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Iranian-Saudi Rapprochement: Searching for Substance Amid Symbolism

The recent announcement that Iran and Saudi Arabia would restore their bilateral diplomatic relations has been welcomed by many countries, including the United States, despite the fact that China played an important role in brokering the deal. The restoration of ties between the two largest countries in the Gulf ought to signal a new direction for an antagonistic relationship that has defined the Gulf’s geopolitical environment for many years. Nevertheless, serious fundamental differences remain between Tehran and Riyadh, and it is unclear how long warm handshakes and reopened embassies can mask the tensions that will continue to simmer underneath.

Grievances Run the Gamut

Iranian-Saudi relations have fluctuated since the 1979 Islamic Revolution. Saudi Arabia felt threatened by the new Islamic Republic. Not only did Tehran stoke discontent among the Shi’a minority in Saudi Arabia’s oil-rich eastern areas, but worries quickly spread within the Kingdom that the Islamic Revolution could serve as a model for Sunni extremists to overthrow the monarchy—a fear that was seemingly validated after the seizure of the Grand Mosque, the holiest site in Islam, by a group of Saudi fanatics later in the year. It did not help matters that during his exile in Iraq, the leader of the Islamic Revolution, Ayatollah Khomeini, proclaimed that monarchy was incompatible with Islam.

After Khomeini died in 1989, relations between Iran and Saudi Arabia improved somewhat, but never fully recovered. Both countries saw themselves as the rightful leader of the Islamic world, leading them to support proxies and clients throughout the Gulf region and beyond. In the aftermath of the United States’ invasion of Iraq in 2003, Iran was able to expand its influence across the border with its war-torn neighbor. This greatly alarmed the Saudis, who saw a Shi’a-led Iraq as inimical to their interests. It was only after significant prodding by the United States and other countries that Saudi Arabia sent an ambassador to Baghdad in 2015.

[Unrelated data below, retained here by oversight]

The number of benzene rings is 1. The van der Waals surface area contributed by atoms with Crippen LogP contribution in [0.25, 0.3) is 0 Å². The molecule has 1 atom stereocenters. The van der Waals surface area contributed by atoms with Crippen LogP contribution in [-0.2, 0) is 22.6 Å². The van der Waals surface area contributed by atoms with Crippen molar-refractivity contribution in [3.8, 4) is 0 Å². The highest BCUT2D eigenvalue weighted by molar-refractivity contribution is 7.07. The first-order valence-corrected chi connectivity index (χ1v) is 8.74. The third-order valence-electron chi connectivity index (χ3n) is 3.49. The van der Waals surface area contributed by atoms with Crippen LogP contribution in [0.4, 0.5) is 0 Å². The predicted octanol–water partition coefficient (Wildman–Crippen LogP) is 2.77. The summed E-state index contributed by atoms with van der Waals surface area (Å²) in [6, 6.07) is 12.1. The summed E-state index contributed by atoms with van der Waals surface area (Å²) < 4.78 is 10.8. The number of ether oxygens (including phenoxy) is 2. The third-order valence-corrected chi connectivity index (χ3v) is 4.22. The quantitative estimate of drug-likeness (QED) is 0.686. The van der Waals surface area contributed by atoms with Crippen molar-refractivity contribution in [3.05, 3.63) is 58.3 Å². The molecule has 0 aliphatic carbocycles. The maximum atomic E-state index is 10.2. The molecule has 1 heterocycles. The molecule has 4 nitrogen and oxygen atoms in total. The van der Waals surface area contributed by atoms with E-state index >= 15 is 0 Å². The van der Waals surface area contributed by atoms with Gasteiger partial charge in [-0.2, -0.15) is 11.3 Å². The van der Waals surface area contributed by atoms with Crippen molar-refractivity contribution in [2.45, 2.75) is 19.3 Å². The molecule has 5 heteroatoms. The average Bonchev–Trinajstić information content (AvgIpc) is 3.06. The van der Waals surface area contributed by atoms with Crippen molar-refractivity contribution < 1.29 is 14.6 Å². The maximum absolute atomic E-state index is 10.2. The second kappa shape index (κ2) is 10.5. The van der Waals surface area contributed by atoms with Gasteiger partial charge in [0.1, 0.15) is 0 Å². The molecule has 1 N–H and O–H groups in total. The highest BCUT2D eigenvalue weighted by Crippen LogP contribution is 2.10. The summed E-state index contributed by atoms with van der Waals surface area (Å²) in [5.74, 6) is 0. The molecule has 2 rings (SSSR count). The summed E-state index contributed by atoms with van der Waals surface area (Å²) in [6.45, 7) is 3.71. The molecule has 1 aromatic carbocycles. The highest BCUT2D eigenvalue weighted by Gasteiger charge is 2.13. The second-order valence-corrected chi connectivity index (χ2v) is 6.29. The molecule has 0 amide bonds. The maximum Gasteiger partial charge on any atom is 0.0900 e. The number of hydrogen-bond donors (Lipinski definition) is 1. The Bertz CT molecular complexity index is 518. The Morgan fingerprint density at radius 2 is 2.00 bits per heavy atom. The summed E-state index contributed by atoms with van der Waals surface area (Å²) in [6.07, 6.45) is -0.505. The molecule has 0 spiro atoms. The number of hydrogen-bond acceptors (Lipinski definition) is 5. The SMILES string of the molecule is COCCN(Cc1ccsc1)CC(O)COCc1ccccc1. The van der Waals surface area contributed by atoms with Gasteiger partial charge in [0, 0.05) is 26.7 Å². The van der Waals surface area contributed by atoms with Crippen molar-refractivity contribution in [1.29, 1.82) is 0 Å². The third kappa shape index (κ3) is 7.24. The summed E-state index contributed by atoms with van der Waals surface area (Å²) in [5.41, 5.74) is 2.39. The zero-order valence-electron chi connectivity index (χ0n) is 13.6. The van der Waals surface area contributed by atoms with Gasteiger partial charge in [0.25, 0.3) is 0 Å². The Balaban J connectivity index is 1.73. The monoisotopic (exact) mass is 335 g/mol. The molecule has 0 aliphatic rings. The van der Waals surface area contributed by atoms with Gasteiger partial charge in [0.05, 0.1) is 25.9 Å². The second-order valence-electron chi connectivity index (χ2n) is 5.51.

Events in 2015 and 2016 proved the final straw for long-teetering Iran-Saudi Arabia ties. In March 2015, Saudi Arabia assembled a coalition of Sunni Muslim states and launched Operation Decisive Storm, its military intervention against the Iran-backed Houthi rebels in Yemen. This conflict—now halted by a tenuous ceasefire—soured bilateral relations between Riyadh and Tehran. But it was the Saudi government’s execution of Nimr al-Nimr, an influential Shi’a cleric who had called for democratic reforms and criticized the royal family, in early 2016 that precipitated a mob in Tehran—with Iranian police standing by—to torch the Saudi Embassy. Diplomatic ties between the Gulf’s most powerful states were immediately severed.


Naturally, the two sides’ theological differences pervaded their mutual antagonism. In 2017, then-Saudi deputy crown prince Mohammad bin Salman denigrated Shia beliefs including the return of the 12th Imam from occultation; in 2016, the Iran’s then-foreign minister, Mohammad Javad Zarif, blamed the austere Wahhabi interpretation of Sunni Islam, which is widely practiced in Saudi Arabia, as a major cause of extremism and violence in the region. The Saudis also blamed Iran for missile strikes on its oil facilities, while Iran blamed the Saudis for the deaths of Yemeni civilians, including the country’s Shi’a population, and for encouraging neighboring states like Bahrain to continue their crackdown on Shi’a activists.

Turning the Page